Urban Girl Writes Her City's Name on Tomorrow
for Cleveland, Ohio
I do not blame the dirt for wanting to shimmer.
I blame the water for thinking it’s too good to make mud.
Some people think my city is a punchline.
They think we’re really bad at sports and staying alive.
That we’re so ugly no one would ever put a ring on it.
“Why do birds fly backwards over Cleveland?
…Cus there is nothing worth shitting on!”
“What’s the difference between Cleveland and a bucket of shit?
Some people think we have the filthiest mutherfucking mouths in the Midwest.
My city thinks some people are what happens when you don’t grow up here,
when you grow up somewhere sure tomorrow knows your name and calls it
‘til you answer.
My city thinks that’s a joke it will only get in hindsight.
My city don’t get nothing ‘til after the fact,
‘til Lebron returns,
‘til the protesters leave,
‘til the crime rates drop some.
My city might not be here when that happens,
might be at the crossroads waiting for everyone else.
“Lock the doors and turn off the lights!”
My city makes the apocalypse look reasonable to outsiders.
My city looks itself in the face every morning without wincing.
My city can’t say its own name without hearing Tamir Rice scream.
Without hearing no scream at all from three-year-old Major.
My city is a dead baby joke you snickered at and are embarrassed about.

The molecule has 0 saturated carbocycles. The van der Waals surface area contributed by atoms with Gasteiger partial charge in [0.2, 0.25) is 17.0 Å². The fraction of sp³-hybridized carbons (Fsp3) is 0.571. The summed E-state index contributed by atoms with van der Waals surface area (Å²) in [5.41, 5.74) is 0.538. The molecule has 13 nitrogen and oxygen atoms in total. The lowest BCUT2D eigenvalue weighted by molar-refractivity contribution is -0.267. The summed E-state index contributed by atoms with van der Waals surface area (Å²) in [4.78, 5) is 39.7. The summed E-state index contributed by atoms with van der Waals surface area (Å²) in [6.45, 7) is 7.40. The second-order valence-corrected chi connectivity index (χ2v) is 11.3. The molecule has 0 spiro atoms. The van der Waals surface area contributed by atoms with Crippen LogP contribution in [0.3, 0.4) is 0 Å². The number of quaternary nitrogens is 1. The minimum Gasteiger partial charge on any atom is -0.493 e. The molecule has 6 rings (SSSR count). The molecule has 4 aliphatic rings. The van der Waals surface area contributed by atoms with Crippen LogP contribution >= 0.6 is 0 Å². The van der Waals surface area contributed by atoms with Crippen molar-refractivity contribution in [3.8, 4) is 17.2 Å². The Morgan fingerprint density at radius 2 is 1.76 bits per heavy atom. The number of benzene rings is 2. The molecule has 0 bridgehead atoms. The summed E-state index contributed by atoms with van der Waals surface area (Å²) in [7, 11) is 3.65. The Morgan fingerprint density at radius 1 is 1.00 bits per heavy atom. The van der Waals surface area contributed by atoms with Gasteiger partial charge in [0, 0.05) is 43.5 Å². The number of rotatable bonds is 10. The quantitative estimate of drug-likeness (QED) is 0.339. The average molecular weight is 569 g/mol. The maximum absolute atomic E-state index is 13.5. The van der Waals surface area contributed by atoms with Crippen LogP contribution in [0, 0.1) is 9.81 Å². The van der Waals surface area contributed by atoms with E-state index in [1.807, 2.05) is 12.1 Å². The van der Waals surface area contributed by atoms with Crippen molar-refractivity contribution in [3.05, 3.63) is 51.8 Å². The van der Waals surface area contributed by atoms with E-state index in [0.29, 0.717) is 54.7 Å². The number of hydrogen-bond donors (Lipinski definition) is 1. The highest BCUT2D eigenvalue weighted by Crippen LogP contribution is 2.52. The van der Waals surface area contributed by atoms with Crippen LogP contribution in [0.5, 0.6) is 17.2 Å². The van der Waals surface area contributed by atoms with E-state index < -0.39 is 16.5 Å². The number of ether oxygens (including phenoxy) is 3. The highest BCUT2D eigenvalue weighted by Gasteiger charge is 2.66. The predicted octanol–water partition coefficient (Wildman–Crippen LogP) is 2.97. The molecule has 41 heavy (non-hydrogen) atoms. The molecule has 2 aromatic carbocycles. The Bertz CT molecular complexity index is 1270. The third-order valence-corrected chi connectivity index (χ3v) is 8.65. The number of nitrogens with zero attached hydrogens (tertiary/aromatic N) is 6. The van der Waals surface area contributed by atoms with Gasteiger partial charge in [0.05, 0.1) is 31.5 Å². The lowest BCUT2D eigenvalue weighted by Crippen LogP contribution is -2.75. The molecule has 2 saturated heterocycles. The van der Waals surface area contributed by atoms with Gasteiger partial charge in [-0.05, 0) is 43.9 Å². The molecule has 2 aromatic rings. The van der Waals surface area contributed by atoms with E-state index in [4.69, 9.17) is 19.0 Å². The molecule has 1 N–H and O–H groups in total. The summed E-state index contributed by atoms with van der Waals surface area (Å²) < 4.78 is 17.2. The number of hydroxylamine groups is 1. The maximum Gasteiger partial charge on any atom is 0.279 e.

“How do kids from Cleveland spend their first week of school?
...Studying their Miranda rights!”
Cuyahoga County was named by the Seneca Indians.
It means place of the jawbone.
The jawbone is the hardest bone to break,
typically is the first place punched.
I did not read this anywhere.
My father told me when I was eight.
He said no one alive knows what or who,
but our city was struck in the jaw.
He says when the Cuyahoga River caught flames,
it was blood stepping outside getting some fresh air.
He said it was all of our blood,
anyone who was ever born or will ever be born in Cleveland,
and they think our blood is dirty,
and they think we are all wounds festering,
and they think we will infect them,
and sometimes no one even notices a person’s problems
until they set themselves on fire.
My city is a proud pyromaniac licking ashes off its fingers.
My city knows the recipe on making water thicker than blood.
My city would tell you, but it does not trust you
not to laugh.
*This poem was inspired by a prompt from Will Evans via the Penmanship Anthology
SIAARA FREEMAN is growing her afro so tall, God mistakes it for a microphone. Siaara wants to grow up and be the patron saint of lost causes who found themselves.